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Asked to picture a City trader, and many would conjure up images of brash, hard-working-hard-playing characters bedecked in loud jackets and equipped with even louder voices. However, we're a far cry from New York circa-Gordon Gekko, and the gentlemen tasked with providing the Middle East's first trading hub for both professional and new traders don't appear to be the sort to raise their voices unnecessarily.
It's an attractive prospect too - members will be able to trade across the world's financial markets, enjoying globally competitive rates, a zero tax infrastructure and first class trading arcade facilities. The company boasts a new purpose-built trading room, an open-plan workspace with 35 comfortable trading stations with high-end technical equipment, market information systems, risk management systems and reliable front and back office administrative support.
Such facilities are designed to attract the best of the world's traders - and perhaps those looking for a little sunshine in the winter months? The tax situation is, of course, the most attractive prospect for high-volume traders used to making money across the world's markets. DPTG is looking to entice traders with a strong pipeline of business from fairly high tax environments, including Europe and the US.
In addition, there is the opportunity offered by relatively untapped local markets, and Hume reveals that DPTG is on the verge of signing up its first "very heavy" trader. Yet experienced traders represent only one aspect of DPTG's gameplan, and it is the search for new talent that marks the new venture's greatest challenge. In order to increase the number of traders operating within the business, applicants who have the unique combination of skills, attitude and motivation that DPTG considers the hallmark of successful and profitable trader will be invited onto a unique training course.
We're looking for a variety of traits, some of which you can teach, but the majority of which you've either got, or you haven't got. It's down to instinct and common sense. Hume anticipates that the first training course will begin in mid-February.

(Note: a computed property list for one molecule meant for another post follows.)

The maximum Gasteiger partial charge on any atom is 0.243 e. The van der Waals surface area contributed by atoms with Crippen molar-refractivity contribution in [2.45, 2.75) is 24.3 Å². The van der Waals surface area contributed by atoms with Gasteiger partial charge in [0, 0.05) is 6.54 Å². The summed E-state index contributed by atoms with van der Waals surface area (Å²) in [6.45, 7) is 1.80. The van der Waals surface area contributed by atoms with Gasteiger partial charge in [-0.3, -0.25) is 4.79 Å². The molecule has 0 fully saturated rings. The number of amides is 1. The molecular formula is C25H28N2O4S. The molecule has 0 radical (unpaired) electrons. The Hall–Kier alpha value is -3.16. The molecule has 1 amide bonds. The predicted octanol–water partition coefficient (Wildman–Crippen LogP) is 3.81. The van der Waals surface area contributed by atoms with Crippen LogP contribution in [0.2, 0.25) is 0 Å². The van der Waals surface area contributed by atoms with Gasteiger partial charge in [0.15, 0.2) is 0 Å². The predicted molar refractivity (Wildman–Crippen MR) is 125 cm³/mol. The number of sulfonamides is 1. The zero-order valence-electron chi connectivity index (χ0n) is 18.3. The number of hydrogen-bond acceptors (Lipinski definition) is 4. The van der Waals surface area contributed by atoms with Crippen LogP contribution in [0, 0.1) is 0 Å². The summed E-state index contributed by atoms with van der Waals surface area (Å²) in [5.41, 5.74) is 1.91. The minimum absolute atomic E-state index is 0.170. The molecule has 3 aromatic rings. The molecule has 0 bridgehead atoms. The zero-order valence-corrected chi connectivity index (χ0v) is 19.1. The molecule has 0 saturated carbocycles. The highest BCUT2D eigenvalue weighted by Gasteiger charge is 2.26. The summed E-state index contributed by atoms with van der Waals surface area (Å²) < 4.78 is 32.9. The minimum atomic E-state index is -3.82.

It will take place over six months - the accepted minimum amount of time required to develop a trader to be confident in trading successfully - and each course holds no more than 10 applicants, commencing with a one month intensive training programme where no actual trading takes place. But what we're bringing in is a relatively new concept for the region, and that takes time to take hold. We'll be reeling from the numbers coming in, and very much cherry-picking the best.
There is no fee for the course as the sole purpose is to train the individual to become profitable. It's not an online or theoretical training course - it's run by experienced traders who have a track record in making money.
This is a business for people who do have some sort of backing behind them. According to Hume, it is for this reason that DPTG has not yet sought to recruit university graduates.
Not only do high-level academic qualifications matter little with regards to actual trading potential, recent graduates are unlikely to be able to meet the application requirements on financial grounds. From a regulatory point of view we're not allowed to let traders trade third party money - we're not training investment managers, and our traders are not acting as a broker or giving investment advice.